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« Political neutrality at the BBC | Main | New Zealand's temperature record »
Friday
Oct312014

Quote of the day, waste of money edition

It is important to recall that well over $1,700,000,000,000 ($1.7 trillion) has been spent on installing wind and solar devices in recent years with the sole objective of reducing global CO2 emissions. It transpires that since 1995 low carbon energy sources (nuclear, hydro and other renewables) share of global energy consumption has not changed at all.

Euan Mearns, whose latest post on the subject is a must-read.

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Reader Comments (65)

I cannot recall a policy objective of the climate obsessed that has worked to do anything other than put other people's money in their pockets. Not one thing the climate community has done has made any difference at all in CO2 or climate.
Not one of their predictions have been accurate.
Yet these same people demand more money and fewer questions from the rest of us.

Oct 31, 2014 at 10:57 AM | Unregistered Commenterhunter

It is worth noting that the constancy at 13% over the last 20 years of the fraction of non-carbon energy consumption implies that any net growth in non-carbon energy consumption is matched by net growth of fossil fuel energy consumption that is seven times greater!

Oct 31, 2014 at 11:11 AM | Unregistered CommenterMJK

The public have a right to see cost/benefit analysis for wind/solar
Whenever the gov spends the taxpapers money or forces companies to increase consumers costs through restrictive laws it has a duty to continually monitor the cost/benefit to show value money ..well where is it for wind/solarPV ?

--------------------------
Sept 2014 Report says Why the wind industry has never provided any actual proof that it has in fact reduced CO2 emissions in the electricity sector

I see WUWT have republished Matt Ridleys 19th Oct Spectator article Don't panic! The scientific consensus is that warmer temperatures do more good than harm

Oct 31, 2014 at 11:39 AM | Registered Commenterstewgreen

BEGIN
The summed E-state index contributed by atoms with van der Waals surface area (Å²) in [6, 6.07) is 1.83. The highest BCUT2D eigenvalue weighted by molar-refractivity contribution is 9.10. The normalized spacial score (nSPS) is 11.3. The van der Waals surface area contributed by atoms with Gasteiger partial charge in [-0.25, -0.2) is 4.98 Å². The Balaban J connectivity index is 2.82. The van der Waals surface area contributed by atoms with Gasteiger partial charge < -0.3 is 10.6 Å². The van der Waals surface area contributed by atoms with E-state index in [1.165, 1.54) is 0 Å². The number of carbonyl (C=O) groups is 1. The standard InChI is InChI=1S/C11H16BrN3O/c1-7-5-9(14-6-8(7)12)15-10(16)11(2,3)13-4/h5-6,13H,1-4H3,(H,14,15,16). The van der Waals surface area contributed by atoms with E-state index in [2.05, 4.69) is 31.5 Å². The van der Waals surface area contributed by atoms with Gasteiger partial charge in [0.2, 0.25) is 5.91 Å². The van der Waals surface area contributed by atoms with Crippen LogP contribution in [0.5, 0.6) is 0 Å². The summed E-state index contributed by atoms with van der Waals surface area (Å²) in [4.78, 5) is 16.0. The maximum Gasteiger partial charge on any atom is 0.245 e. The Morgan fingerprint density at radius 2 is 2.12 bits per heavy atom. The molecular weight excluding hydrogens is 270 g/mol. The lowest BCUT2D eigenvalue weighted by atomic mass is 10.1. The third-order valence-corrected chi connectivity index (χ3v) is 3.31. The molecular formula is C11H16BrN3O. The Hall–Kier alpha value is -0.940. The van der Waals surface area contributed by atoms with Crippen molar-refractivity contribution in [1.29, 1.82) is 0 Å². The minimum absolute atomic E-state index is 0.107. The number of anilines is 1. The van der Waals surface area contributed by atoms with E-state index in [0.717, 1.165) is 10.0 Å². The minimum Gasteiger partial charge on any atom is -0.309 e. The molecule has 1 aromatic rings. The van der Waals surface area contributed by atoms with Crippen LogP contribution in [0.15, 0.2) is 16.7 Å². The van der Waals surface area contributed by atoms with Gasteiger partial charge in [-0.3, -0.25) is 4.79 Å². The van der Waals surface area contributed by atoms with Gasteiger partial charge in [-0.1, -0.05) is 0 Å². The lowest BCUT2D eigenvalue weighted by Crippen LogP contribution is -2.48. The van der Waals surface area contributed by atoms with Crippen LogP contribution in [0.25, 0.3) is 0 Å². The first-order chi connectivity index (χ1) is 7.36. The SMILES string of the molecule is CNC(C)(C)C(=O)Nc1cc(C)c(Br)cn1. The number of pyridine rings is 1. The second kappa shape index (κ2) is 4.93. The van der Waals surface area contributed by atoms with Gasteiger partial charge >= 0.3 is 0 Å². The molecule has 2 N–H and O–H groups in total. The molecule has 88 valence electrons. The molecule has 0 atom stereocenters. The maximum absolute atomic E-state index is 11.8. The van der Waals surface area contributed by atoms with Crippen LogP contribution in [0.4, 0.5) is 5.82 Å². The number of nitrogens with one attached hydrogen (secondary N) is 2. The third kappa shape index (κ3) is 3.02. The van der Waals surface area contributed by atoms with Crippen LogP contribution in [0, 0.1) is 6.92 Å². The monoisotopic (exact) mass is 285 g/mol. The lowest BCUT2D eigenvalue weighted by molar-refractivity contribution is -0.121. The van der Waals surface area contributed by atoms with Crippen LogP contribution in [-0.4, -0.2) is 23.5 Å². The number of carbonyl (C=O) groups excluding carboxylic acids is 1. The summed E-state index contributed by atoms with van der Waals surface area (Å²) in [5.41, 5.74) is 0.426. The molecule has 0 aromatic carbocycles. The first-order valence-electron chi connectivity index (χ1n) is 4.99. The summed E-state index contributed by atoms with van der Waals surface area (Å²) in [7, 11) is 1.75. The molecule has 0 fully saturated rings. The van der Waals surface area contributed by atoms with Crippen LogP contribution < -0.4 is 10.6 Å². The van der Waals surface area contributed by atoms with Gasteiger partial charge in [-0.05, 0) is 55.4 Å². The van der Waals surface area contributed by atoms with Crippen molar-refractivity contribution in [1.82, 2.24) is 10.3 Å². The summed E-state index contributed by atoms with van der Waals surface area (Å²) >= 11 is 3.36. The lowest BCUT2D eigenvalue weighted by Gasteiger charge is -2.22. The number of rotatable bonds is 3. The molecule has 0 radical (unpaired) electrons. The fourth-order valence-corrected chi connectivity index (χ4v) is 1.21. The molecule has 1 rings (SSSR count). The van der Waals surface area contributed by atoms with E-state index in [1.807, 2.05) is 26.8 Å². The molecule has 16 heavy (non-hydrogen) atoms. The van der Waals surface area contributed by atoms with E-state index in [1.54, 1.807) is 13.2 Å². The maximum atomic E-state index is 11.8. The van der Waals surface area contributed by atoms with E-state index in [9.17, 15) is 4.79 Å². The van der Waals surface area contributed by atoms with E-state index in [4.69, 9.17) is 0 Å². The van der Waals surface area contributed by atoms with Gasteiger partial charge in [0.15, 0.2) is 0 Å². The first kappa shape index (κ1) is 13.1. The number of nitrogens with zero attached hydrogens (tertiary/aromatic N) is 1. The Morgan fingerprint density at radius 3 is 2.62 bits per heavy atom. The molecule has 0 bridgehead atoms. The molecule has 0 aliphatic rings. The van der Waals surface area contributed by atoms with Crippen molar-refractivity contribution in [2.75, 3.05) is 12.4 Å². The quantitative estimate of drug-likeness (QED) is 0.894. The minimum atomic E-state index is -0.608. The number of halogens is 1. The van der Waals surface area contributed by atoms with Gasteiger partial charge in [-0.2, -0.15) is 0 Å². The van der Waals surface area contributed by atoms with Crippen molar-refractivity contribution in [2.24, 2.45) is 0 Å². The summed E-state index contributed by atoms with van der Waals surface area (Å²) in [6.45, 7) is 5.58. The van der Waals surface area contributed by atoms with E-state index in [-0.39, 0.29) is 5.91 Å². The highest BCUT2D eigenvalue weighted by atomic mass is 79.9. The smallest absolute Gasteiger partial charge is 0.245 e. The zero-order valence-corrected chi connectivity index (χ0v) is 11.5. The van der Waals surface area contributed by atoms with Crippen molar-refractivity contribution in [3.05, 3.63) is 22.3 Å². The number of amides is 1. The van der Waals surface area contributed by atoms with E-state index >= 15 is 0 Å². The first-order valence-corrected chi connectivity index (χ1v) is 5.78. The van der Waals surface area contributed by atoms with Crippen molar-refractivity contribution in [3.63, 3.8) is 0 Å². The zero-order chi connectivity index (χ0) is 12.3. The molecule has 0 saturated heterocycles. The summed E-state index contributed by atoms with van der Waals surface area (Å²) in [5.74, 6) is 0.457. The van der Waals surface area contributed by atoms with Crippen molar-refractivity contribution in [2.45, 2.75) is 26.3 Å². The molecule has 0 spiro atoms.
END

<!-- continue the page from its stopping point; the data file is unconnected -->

So much time and effort to produce a result most reasonably informed people can come to after a few moments of thought.

In the UK, wind and solar are presently a terrible, terrible waste of money...with no sign of ever being anything else but a terrible waste of money in the future.

Keep telling your representatives.....

Oct 31, 2014 at 11:40 AM | Unregistered CommenterJack Savage

@ Hunter

A theme I would like to develop is on the history and philosophy of science but I don't know enough about it. There is Deductive Reasoning and Inductive Reasoning. Climate Science follows neither but uses instead what I call Invention. Observations are made and the conclusion always is that CO2 is the cause and a physical process is then invented to join observation to conclusion. Ocean heat is one example. Melting Arctic Sea ice causing cold winters is another. UK winter storms of early 2014 yet another.

The same people and "reasoning" processes have unfortunately been given responsibility for designing our new energy system. The conclusion always is that renewables are good irrespective of the reality. Hydro is of course pretty good and solar in sunny places may have a sensible role to play. The lack of differentiation between common sense and non-sense is the problem.

Oct 31, 2014 at 11:54 AM | Registered CommenterEuan Mearns

@ Stewgreen

Solar in Aberdeen probably has ERoEI less than 1 which gives it a negative energy efficiency. In other words the energy used to create, install and maintain the devices may never be recovered. This is digging a grave for society. Solar in Portugal is different.

Oct 31, 2014 at 11:56 AM | Registered CommenterEuan Mearns

@Euan When I say cost/benefit analysis I mean CO2 saved per £ spent

ERoEI is different : energy returned on energy invested is the problem of the investors, though of course if it less than 1 ie more energy used than given, it cannot possibly be reducing CO2
in Portugal/Africa full lifetime transportation decommisioning might be above 1 but the relative reduction in CO2 might be miniscule compared to switching to gas from coal.